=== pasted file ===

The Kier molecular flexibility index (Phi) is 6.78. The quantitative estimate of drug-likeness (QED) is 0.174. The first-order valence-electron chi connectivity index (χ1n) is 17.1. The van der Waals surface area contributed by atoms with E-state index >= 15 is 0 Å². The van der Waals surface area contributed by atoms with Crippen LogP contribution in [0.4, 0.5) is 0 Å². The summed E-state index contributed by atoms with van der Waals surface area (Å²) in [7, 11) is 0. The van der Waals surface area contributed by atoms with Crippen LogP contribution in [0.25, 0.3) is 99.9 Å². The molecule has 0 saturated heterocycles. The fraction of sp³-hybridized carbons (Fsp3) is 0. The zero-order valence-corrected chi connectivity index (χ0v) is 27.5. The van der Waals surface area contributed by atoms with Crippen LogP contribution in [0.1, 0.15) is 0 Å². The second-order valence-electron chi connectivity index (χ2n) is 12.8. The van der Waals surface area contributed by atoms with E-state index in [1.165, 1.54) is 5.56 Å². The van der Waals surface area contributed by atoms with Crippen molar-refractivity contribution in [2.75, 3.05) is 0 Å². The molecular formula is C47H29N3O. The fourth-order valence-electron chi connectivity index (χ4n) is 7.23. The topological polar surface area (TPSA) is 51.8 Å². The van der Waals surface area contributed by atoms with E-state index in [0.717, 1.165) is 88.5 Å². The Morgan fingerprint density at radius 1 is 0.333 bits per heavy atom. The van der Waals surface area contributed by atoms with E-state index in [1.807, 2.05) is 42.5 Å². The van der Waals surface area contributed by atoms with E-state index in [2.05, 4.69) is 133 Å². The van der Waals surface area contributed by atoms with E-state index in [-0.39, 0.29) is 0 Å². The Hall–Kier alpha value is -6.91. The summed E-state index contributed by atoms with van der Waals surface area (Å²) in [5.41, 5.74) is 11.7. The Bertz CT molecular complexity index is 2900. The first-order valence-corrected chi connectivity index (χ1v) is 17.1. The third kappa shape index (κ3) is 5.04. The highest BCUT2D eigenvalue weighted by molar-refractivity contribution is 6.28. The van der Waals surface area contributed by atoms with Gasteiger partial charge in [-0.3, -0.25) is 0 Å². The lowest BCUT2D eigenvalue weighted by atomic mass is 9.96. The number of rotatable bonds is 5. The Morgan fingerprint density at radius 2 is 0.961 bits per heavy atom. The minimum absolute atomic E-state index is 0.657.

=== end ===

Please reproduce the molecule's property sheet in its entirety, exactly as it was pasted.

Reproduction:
The Kier molecular flexibility index (Phi) is 6.78. The quantitative estimate of drug-likeness (QED) is 0.174. The first-order valence-electron chi connectivity index (χ1n) is 17.1. The van der Waals surface area contributed by atoms with E-state index >= 15 is 0 Å². The van der Waals surface area contributed by atoms with Crippen LogP contribution in [0.4, 0.5) is 0 Å². The summed E-state index contributed by atoms with van der Waals surface area (Å²) in [7, 11) is 0. The van der Waals surface area contributed by atoms with Crippen LogP contribution in [0.25, 0.3) is 99.9 Å². The molecule has 0 saturated heterocycles. The fraction of sp³-hybridized carbons (Fsp3) is 0. The zero-order valence-corrected chi connectivity index (χ0v) is 27.5. The van der Waals surface area contributed by atoms with Crippen LogP contribution in [0.1, 0.15) is 0 Å². The second-order valence-electron chi connectivity index (χ2n) is 12.8. The van der Waals surface area contributed by atoms with E-state index in [1.165, 1.54) is 5.56 Å². The van der Waals surface area contributed by atoms with Crippen molar-refractivity contribution in [2.75, 3.05) is 0 Å². The molecular formula is C47H29N3O. The fourth-order valence-electron chi connectivity index (χ4n) is 7.23. The topological polar surface area (TPSA) is 51.8 Å². The van der Waals surface area contributed by atoms with E-state index in [0.717, 1.165) is 88.5 Å². The Morgan fingerprint density at radius 1 is 0.333 bits per heavy atom. The van der Waals surface area contributed by atoms with E-state index in [1.807, 2.05) is 42.5 Å². The van der Waals surface area contributed by atoms with E-state index in [2.05, 4.69) is 133 Å². The van der Waals surface area contributed by atoms with E-state index in [-0.39, 0.29) is 0 Å². The Hall–Kier alpha value is -6.91. The summed E-state index contributed by atoms with van der Waals surface area (Å²) in [5.41, 5.74) is 11.7. The Bertz CT molecular complexity index is 2900. The first-order valence-corrected chi connectivity index (χ1v) is 17.1. The third kappa shape index (κ3) is 5.04. The highest BCUT2D eigenvalue weighted by molar-refractivity contribution is 6.28. The van der Waals surface area contributed by atoms with Gasteiger partial charge in [-0.3, -0.25) is 0 Å². The lowest BCUT2D eigenvalue weighted by atomic mass is 9.96. The number of rotatable bonds is 5. The Morgan fingerprint density at radius 2 is 0.961 bits per heavy atom. The minimum absolute atomic E-state index is 0.657.